Today is our local clean-up day. The day where we can take the bigger items that we no longer need or have use for (like old mattresses, broken furniture, etc.) out and the lovely garbage men will pick them up and haul them away along with our garbage for free. So it was inevitable that this past weekend I would have to tackle some form of spring cleaning.
Because a lot of my spring cleaning consisted of breaking down and then bundling up cardboard for the recycling, I’m not going to bore you with a bunch of pictures of that. Instead I want to share my three 15 minute spring cleaning projects that left me feeling pretty darn pleased. I find that while big jobs (like my cardboard grand canyon) can take some time and muscle to contend with, some of the ones that make me feel the most accomplished – really take virtually no time at all. Those 15 minute (or less) jobs really can make a big difference!
Like my up-cycled cabinet down in my laundry area. It had become a dumping ground for miscellaneous things, and while I wasn’t feeling up to tackling the job of repainting it just yet (that seems like more of a summer job 😉 ) organizing it was well past due, and something I was willing to tackle.
I started out by taking all my plants that have been sitting on top all winter outside. I’m too lazy to plant my calla lilies each year and dig them up in the fall so I just leave them in the pots and bring them inside each winter.
Why does the bottom part only have one door? I have no idea. But I don’t have the missing door so I grabbed a screw driver and removed the remaining door (and the hinges that were weirdly still attached on the other doorless side) to make it appear like purposeful open shelf space.
The top shelves were full of wooden coat hangers and a couple pairs of shoes. Coat hangers I haven’t in probably 3 years, and yet, here they sat taking up half of my cabinet. It was time for them to go. So I packed them, and all the stuff on the bottom shelves up, cleaned the shelves and sat back to figure out what would be the best use of the space.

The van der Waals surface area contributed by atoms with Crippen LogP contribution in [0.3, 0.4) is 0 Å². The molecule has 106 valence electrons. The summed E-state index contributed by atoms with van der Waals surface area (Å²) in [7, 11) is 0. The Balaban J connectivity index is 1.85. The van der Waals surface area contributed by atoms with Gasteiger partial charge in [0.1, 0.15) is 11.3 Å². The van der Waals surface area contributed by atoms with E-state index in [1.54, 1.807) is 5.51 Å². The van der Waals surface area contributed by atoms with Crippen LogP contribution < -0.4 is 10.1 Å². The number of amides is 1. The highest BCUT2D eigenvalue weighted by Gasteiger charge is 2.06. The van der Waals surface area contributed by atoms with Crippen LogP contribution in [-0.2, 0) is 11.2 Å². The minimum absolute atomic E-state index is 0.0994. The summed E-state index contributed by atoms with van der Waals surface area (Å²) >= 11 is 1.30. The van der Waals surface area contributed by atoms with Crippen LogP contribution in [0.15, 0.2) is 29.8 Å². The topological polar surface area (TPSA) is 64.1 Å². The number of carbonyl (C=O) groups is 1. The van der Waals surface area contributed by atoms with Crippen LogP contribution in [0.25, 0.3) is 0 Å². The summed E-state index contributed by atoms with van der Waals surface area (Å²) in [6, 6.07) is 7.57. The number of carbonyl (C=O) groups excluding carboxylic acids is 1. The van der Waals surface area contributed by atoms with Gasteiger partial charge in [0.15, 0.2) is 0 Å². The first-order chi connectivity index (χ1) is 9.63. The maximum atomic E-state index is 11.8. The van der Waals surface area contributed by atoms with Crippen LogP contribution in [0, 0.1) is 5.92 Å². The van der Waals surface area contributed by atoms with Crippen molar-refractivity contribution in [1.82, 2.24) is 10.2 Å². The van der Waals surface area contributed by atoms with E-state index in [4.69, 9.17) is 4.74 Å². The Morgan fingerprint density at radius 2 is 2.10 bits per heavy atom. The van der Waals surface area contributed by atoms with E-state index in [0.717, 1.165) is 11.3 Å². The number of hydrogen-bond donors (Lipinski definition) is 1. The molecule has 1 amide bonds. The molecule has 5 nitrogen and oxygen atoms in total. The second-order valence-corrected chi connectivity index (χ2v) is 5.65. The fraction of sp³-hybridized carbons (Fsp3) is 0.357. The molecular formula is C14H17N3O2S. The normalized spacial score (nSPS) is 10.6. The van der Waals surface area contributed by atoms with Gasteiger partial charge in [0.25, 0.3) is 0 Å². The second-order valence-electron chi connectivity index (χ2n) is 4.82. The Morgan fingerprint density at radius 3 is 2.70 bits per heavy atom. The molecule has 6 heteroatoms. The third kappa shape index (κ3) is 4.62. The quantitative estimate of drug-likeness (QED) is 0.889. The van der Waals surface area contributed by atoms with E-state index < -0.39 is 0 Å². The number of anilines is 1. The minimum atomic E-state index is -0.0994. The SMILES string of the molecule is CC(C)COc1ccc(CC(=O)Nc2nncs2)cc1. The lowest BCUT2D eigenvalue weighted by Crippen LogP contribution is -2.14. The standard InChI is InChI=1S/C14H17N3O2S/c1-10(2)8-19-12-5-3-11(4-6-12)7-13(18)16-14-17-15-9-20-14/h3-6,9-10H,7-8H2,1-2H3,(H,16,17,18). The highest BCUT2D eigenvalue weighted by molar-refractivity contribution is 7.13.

I decided I needed to get some containers in there for organizational help so I grabbed my Snapware home storage containers to start organizing! I had 4-Smart Store 14”x6” Orange Containers, and 4-Smart Store 14”x9” Orange. These Snapware storage containers are perfect for areas like this because you can see what’s in them, they easily stack, and the covers literally SNAP on so you know when your belongings are sealed away from dirt and dust. I’m using the 14″ containers here, but they come in a variety of sizes to fit all shelves. Especially in an area like the basement where things often go missing, using clear storage containers can save a lot of time when you are out searching for that one particular thing!
I sorted out all the things I wanted to keep in the cabinet into the containers. Since I’m not running on any regular basis this year, I’ve stored my sneakers in one, my winter boots in another, and some miscellaneous sports and cleaning things in two others. Check out the before and after:
Can we talk about how much space I was wasting with those darn coat hangers? Geez.
On the bottom shelves, I’ve dedicated one whole shelf to basketballs (two of which are currently missing). Why do boys need so many basketballs? If I ask that, I’ll have to answer why girls need so many yoga mats…
And on the bottom shelf I’ve stored some plant pots and our “yard sneakers”. Another before and after:
All in all it took me less than 15 minutes to reorganize it, and I was as proud as a peacock about it, haha. As I mentioned above, I still need to repaint the unit, and I have shelf liner to put down, but as far as the cleaning end of the job goes, I’m pretty pleased. And finding things in the top of the cabinet without worrying about sending all those coat hangers flying is quite enjoyable.
Once done, I realized I still had two containers left (one 6″ and one 9″) so I took to my bathroom closet where I wrangled up all my cleaning cloths, etc. into one, and extra shower curtain and bathmat into another. Small things have been falling through the shelves for years, so it was again oddly satisfying to put everything in a container so I don’t have to go searching from one shelf to the other to find things now. And once again, since the containers are clear, I can easily see where things are stored – bonus!